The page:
Municipal Leadership for Disconnected Youth Phase I & II

With support from the Charles Stewart Mott Foundation, the YEF Institute launched the multi-phase Municipal Leadership for Disconnected Youth (MLDY) project in 2005 to help city leaders reengage older disconnected youth in education, employment and their communities.

In Phase I of the project, the Institute documented effective practices in city-led, cross-system collaboration for disconnected youth and launched the Municipal Network on Disconnected Youth (MNDY). The YEF Institute published an action kit on Reengaging Disconnected Youth and sponsored a leadership academy for representatives of 25 communities across the nation.

During MLDY Phase II, the Institute completed the case study research and published Beyond City Limits: Cross-System Collaboration to Reengage Disconnected Youth, which featured promising practices from the cities of Albany, N.Y., Boston, Corpus Christi, Baltimore, Philadelphia, San Diego, San Francisco, and San José.

In 2007, the Institute launched the first MLDY technical assistance initiative to strengthen cross-system collaborative efforts to reengage disconnected youth in Denver, Colo.; Hartford, Conn.; Newark, N.J.; Orlando, Fla.; Roanoke, Va.; and St. Louis, Mo. NLCI selected these cities after a rigorous review process as presenting the strongest commitment from the highest levels of leadership, solid understanding of local youth trends, and defined plans to build capacity for cross-system collaboration.

Over the course of a year, these cities received customized assistance from the YEF Institute in developing and implementing their local collaborative action plan and direct access to national experts on vulnerable youth in transition. As a group, they also benefited from opportunities for knowledge sharing, professional development and learning from exemplary models across the country.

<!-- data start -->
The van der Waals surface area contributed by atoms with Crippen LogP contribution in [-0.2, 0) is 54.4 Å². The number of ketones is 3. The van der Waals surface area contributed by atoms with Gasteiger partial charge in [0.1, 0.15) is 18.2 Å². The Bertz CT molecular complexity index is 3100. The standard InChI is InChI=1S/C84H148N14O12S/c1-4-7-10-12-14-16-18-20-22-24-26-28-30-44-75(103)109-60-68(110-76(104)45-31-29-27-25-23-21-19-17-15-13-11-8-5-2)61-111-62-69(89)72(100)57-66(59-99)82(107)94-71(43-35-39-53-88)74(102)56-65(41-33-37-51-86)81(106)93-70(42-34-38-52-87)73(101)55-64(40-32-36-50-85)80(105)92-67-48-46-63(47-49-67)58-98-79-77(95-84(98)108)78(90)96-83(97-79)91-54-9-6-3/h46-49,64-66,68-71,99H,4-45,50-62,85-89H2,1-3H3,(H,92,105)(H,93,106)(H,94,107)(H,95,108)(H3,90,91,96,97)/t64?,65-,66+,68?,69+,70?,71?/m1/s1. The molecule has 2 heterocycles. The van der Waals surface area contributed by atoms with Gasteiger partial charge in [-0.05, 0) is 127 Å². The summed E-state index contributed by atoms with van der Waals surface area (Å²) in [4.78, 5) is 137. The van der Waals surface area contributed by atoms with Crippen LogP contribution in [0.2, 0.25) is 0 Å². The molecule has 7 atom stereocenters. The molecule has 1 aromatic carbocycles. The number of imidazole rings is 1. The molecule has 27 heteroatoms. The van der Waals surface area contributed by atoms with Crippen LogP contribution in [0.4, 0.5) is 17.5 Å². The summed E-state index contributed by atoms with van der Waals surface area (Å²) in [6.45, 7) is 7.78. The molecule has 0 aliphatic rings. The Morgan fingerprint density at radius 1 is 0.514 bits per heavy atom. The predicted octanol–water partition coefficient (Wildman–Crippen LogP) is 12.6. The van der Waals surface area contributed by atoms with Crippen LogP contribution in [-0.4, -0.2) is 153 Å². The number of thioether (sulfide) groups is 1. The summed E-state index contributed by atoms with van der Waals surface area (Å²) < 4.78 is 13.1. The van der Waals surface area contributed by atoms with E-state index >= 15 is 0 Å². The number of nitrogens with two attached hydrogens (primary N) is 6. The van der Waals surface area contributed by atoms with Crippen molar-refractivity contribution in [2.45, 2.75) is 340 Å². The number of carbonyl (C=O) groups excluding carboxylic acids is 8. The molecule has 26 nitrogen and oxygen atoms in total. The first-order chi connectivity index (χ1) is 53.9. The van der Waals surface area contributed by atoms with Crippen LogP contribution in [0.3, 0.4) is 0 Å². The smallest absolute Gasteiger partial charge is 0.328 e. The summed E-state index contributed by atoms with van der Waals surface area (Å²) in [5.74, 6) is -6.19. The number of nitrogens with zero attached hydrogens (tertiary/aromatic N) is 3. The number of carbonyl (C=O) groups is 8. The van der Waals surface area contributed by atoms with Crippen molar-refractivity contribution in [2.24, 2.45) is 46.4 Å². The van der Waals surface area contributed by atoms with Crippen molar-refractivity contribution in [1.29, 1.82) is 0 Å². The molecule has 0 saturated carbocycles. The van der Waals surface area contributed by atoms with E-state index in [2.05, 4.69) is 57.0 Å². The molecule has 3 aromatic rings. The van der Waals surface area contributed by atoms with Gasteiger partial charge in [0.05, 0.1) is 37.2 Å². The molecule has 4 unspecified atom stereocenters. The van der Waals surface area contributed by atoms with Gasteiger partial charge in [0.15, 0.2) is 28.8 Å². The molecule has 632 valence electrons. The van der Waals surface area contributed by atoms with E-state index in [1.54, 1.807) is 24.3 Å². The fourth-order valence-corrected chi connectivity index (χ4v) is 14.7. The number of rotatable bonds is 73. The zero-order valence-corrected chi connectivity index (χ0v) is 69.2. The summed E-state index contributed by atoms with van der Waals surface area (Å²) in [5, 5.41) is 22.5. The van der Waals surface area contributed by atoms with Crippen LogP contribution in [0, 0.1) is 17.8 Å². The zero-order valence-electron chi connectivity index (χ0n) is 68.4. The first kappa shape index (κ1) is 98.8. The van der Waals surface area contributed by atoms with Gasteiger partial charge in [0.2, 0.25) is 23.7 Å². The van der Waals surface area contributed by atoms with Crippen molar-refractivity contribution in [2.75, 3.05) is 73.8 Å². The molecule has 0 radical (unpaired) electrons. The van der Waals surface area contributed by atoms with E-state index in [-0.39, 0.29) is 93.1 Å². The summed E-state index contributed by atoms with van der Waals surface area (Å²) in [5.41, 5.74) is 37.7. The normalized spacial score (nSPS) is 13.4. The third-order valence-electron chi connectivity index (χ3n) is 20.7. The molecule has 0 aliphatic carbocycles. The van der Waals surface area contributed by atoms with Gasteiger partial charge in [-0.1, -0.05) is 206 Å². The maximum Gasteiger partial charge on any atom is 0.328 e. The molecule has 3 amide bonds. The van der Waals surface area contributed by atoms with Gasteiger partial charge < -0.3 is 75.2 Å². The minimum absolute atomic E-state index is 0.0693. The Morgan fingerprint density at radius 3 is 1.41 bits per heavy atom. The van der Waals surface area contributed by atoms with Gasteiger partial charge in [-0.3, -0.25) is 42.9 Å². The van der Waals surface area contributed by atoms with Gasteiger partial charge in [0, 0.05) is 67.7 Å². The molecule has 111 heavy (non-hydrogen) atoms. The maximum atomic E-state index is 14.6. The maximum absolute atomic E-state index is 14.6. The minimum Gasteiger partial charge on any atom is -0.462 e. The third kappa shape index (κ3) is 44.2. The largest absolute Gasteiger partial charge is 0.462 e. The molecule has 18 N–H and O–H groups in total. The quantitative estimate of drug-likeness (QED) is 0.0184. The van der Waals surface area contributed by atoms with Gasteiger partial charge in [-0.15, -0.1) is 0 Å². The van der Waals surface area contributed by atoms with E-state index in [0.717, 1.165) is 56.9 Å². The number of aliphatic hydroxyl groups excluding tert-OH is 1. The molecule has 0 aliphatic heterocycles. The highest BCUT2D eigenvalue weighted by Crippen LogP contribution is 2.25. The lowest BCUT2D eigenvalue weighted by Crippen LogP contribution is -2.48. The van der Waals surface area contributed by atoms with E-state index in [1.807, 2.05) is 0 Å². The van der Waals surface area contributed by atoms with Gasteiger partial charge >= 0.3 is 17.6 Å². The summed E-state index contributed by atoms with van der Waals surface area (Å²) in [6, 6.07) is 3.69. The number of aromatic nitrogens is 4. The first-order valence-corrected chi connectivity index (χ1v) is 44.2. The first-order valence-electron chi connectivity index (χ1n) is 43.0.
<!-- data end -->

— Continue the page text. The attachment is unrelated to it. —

• Orlando focused its collaboration on transforming its most distressed neighborhood into a healthier place for children.
  • Newark launched regional Family Success Centers and explored strategies to enhance collaboration on behalf of older foster youth.
  • In Hartford, the city worked to increase capacity for its truancy initiative and Youth Violence Action Plan.
  • Roanoke focused on providing transportation options for disconnected youth needing vocational preparation and services.
  • St. Louis focused on developing new educational pathways for youth and integrating data systems to better track the city's success.
  • In Denver, the city mapped out multi-agency services to identify delivery gaps and reduce the local dropout rate.

A key partner in the third phase of the MLDY technical assistance initiative was the American Youth Policy Forum, which worked with NLC to plan a series of field trips for mayors, superintendents and agency directors to help them learn about model approaches for reaching struggling students and out-of-school youth.

A fourth phase of the initiative was recently launched to help cities enhance infrastructures and data systems that support cross-system collaboration for disconnected youth.